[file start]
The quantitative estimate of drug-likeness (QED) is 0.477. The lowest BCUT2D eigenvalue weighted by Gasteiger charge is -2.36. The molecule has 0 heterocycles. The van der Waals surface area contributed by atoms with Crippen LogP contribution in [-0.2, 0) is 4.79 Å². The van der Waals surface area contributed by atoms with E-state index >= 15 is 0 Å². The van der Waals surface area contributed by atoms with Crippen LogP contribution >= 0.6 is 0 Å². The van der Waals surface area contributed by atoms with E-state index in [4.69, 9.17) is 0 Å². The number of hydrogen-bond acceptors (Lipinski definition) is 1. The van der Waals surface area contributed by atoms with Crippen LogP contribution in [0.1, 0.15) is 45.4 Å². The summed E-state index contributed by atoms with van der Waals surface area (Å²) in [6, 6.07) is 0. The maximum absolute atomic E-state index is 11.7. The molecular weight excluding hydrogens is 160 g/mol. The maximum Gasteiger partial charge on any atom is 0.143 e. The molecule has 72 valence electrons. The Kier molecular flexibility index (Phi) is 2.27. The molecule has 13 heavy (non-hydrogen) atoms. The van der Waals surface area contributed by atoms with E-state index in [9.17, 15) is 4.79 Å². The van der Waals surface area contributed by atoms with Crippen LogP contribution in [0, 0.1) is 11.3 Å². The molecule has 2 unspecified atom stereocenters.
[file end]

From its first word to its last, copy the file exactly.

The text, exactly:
The quantitative estimate of drug-likeness (QED) is 0.477. The lowest BCUT2D eigenvalue weighted by Gasteiger charge is -2.36. The molecule has 0 heterocycles. The van der Waals surface area contributed by atoms with Crippen LogP contribution in [-0.2, 0) is 4.79 Å². The van der Waals surface area contributed by atoms with E-state index >= 15 is 0 Å². The van der Waals surface area contributed by atoms with Crippen LogP contribution >= 0.6 is 0 Å². The van der Waals surface area contributed by atoms with E-state index in [4.69, 9.17) is 0 Å². The number of hydrogen-bond acceptors (Lipinski definition) is 1. The van der Waals surface area contributed by atoms with Crippen LogP contribution in [0.1, 0.15) is 45.4 Å². The summed E-state index contributed by atoms with van der Waals surface area (Å²) in [6, 6.07) is 0. The maximum absolute atomic E-state index is 11.7. The molecular weight excluding hydrogens is 160 g/mol. The maximum Gasteiger partial charge on any atom is 0.143 e. The molecule has 72 valence electrons. The Kier molecular flexibility index (Phi) is 2.27. The molecule has 13 heavy (non-hydrogen) atoms. The van der Waals surface area contributed by atoms with E-state index in [9.17, 15) is 4.79 Å². The van der Waals surface area contributed by atoms with Crippen LogP contribution in [0, 0.1) is 11.3 Å². The molecule has 2 unspecified atom stereocenters.